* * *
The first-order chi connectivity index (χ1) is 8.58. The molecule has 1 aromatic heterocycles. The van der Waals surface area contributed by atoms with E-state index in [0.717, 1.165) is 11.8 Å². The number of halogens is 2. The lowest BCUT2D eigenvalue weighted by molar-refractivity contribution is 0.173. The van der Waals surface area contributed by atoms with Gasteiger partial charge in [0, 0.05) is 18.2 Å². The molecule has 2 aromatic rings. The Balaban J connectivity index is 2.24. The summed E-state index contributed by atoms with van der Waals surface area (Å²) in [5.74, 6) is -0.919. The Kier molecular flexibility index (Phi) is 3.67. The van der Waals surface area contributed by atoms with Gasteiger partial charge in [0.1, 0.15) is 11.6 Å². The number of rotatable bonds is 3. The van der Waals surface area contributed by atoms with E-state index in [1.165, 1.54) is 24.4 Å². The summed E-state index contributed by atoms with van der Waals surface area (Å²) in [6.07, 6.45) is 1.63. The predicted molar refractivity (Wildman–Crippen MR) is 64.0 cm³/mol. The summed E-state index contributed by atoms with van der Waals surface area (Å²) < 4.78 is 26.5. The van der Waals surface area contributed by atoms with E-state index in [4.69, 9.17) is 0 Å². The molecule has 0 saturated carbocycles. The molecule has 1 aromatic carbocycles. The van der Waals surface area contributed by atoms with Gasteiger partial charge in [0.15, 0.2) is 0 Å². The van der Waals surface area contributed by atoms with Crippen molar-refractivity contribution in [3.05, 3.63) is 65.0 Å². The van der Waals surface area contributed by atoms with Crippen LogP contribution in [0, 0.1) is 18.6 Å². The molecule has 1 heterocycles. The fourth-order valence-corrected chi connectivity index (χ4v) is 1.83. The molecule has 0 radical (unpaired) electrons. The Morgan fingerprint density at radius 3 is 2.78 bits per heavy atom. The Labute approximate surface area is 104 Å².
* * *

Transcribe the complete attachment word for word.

The first-order chi connectivity index (χ1) is 8.58. The molecule has 1 aromatic heterocycles. The van der Waals surface area contributed by atoms with E-state index in [0.717, 1.165) is 11.8 Å². The number of halogens is 2. The lowest BCUT2D eigenvalue weighted by molar-refractivity contribution is 0.173. The van der Waals surface area contributed by atoms with Gasteiger partial charge in [0, 0.05) is 18.2 Å². The molecule has 2 aromatic rings. The Balaban J connectivity index is 2.24. The summed E-state index contributed by atoms with van der Waals surface area (Å²) in [5.74, 6) is -0.919. The Kier molecular flexibility index (Phi) is 3.67. The van der Waals surface area contributed by atoms with Gasteiger partial charge in [0.1, 0.15) is 11.6 Å². The number of rotatable bonds is 3. The van der Waals surface area contributed by atoms with E-state index in [1.165, 1.54) is 24.4 Å². The summed E-state index contributed by atoms with van der Waals surface area (Å²) in [6.07, 6.45) is 1.63. The predicted molar refractivity (Wildman–Crippen MR) is 64.0 cm³/mol. The summed E-state index contributed by atoms with van der Waals surface area (Å²) < 4.78 is 26.5. The van der Waals surface area contributed by atoms with E-state index in [4.69, 9.17) is 0 Å². The molecule has 0 saturated carbocycles. The molecule has 1 aromatic carbocycles. The van der Waals surface area contributed by atoms with Gasteiger partial charge in [0.15, 0.2) is 0 Å². The van der Waals surface area contributed by atoms with Crippen molar-refractivity contribution in [3.05, 3.63) is 65.0 Å². The van der Waals surface area contributed by atoms with Crippen LogP contribution in [0, 0.1) is 18.6 Å². The molecule has 1 heterocycles. The fourth-order valence-corrected chi connectivity index (χ4v) is 1.83. The molecule has 0 radical (unpaired) electrons. The Morgan fingerprint density at radius 3 is 2.78 bits per heavy atom. The Labute approximate surface area is 104 Å².